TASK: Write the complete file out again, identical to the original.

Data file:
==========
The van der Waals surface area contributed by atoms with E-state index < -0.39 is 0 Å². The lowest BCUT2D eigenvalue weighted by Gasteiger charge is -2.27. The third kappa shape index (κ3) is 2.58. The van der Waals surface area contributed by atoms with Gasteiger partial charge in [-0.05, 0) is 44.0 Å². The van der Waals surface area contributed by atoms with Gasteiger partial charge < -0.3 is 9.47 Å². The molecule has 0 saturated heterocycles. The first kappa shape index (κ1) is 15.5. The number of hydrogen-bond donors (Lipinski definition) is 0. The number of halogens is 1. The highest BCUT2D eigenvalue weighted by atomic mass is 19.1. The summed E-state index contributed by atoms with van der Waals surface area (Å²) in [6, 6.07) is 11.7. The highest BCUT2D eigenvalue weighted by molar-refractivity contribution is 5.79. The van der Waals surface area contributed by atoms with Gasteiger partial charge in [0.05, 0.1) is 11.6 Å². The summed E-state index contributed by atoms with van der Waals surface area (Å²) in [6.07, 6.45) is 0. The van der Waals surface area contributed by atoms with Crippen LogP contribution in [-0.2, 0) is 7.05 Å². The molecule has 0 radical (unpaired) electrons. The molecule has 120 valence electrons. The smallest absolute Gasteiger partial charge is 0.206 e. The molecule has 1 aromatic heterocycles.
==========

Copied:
The van der Waals surface area contributed by atoms with E-state index < -0.39 is 0 Å². The lowest BCUT2D eigenvalue weighted by Gasteiger charge is -2.27. The third kappa shape index (κ3) is 2.58. The van der Waals surface area contributed by atoms with Gasteiger partial charge in [-0.05, 0) is 44.0 Å². The van der Waals surface area contributed by atoms with Gasteiger partial charge < -0.3 is 9.47 Å². The molecule has 0 saturated heterocycles. The first kappa shape index (κ1) is 15.5. The number of hydrogen-bond donors (Lipinski definition) is 0. The number of halogens is 1. The highest BCUT2D eigenvalue weighted by atomic mass is 19.1. The summed E-state index contributed by atoms with van der Waals surface area (Å²) in [6, 6.07) is 11.7. The highest BCUT2D eigenvalue weighted by molar-refractivity contribution is 5.79. The van der Waals surface area contributed by atoms with Gasteiger partial charge in [0.05, 0.1) is 11.6 Å². The summed E-state index contributed by atoms with van der Waals surface area (Å²) in [6.07, 6.45) is 0. The van der Waals surface area contributed by atoms with Crippen LogP contribution in [-0.2, 0) is 7.05 Å². The molecule has 0 radical (unpaired) electrons. The molecule has 120 valence electrons. The smallest absolute Gasteiger partial charge is 0.206 e. The molecule has 1 aromatic heterocycles.